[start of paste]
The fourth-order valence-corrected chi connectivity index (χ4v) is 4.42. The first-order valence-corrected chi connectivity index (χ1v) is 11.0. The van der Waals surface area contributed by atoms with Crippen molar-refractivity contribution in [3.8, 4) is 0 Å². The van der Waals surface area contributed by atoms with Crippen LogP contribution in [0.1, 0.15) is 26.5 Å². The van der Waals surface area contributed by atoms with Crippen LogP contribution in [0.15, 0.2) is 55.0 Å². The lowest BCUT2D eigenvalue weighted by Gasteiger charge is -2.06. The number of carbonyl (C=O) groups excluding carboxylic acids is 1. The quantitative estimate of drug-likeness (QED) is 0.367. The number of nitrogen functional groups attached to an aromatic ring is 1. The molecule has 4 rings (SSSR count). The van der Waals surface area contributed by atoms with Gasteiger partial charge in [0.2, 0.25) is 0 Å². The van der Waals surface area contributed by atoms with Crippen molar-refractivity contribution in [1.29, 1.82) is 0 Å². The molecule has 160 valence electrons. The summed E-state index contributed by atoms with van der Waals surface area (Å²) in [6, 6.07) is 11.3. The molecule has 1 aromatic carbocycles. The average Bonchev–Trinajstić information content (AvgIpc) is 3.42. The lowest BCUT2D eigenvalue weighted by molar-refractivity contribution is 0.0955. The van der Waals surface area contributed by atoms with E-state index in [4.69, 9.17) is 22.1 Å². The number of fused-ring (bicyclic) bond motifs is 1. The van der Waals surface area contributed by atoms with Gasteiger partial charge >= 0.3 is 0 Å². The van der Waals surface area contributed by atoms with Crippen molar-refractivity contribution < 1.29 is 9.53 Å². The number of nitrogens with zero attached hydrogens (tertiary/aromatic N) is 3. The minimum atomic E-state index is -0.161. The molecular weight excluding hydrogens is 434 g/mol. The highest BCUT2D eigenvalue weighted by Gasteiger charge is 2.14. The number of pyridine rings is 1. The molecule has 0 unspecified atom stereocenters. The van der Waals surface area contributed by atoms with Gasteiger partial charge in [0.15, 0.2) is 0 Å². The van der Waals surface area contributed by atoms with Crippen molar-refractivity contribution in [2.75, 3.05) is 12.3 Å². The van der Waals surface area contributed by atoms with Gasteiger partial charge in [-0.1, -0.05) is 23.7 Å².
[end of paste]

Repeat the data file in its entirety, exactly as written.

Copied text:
The fourth-order valence-corrected chi connectivity index (χ4v) is 4.42. The first-order valence-corrected chi connectivity index (χ1v) is 11.0. The van der Waals surface area contributed by atoms with Crippen molar-refractivity contribution in [3.8, 4) is 0 Å². The van der Waals surface area contributed by atoms with Crippen LogP contribution in [0.1, 0.15) is 26.5 Å². The van der Waals surface area contributed by atoms with Crippen LogP contribution in [0.15, 0.2) is 55.0 Å². The lowest BCUT2D eigenvalue weighted by Gasteiger charge is -2.06. The number of carbonyl (C=O) groups excluding carboxylic acids is 1. The quantitative estimate of drug-likeness (QED) is 0.367. The number of nitrogen functional groups attached to an aromatic ring is 1. The molecule has 4 rings (SSSR count). The van der Waals surface area contributed by atoms with Gasteiger partial charge in [0.2, 0.25) is 0 Å². The van der Waals surface area contributed by atoms with Crippen molar-refractivity contribution in [1.29, 1.82) is 0 Å². The molecule has 160 valence electrons. The summed E-state index contributed by atoms with van der Waals surface area (Å²) in [6, 6.07) is 11.3. The molecule has 1 aromatic carbocycles. The average Bonchev–Trinajstić information content (AvgIpc) is 3.42. The lowest BCUT2D eigenvalue weighted by molar-refractivity contribution is 0.0955. The van der Waals surface area contributed by atoms with E-state index in [4.69, 9.17) is 22.1 Å². The number of fused-ring (bicyclic) bond motifs is 1. The van der Waals surface area contributed by atoms with Gasteiger partial charge >= 0.3 is 0 Å². The van der Waals surface area contributed by atoms with Crippen molar-refractivity contribution < 1.29 is 9.53 Å². The number of nitrogens with zero attached hydrogens (tertiary/aromatic N) is 3. The minimum atomic E-state index is -0.161. The molecular weight excluding hydrogens is 434 g/mol. The highest BCUT2D eigenvalue weighted by Gasteiger charge is 2.14. The number of pyridine rings is 1. The molecule has 0 unspecified atom stereocenters. The van der Waals surface area contributed by atoms with Gasteiger partial charge in [0.15, 0.2) is 0 Å². The van der Waals surface area contributed by atoms with Crippen molar-refractivity contribution in [2.75, 3.05) is 12.3 Å². The van der Waals surface area contributed by atoms with Gasteiger partial charge in [-0.1, -0.05) is 23.7 Å².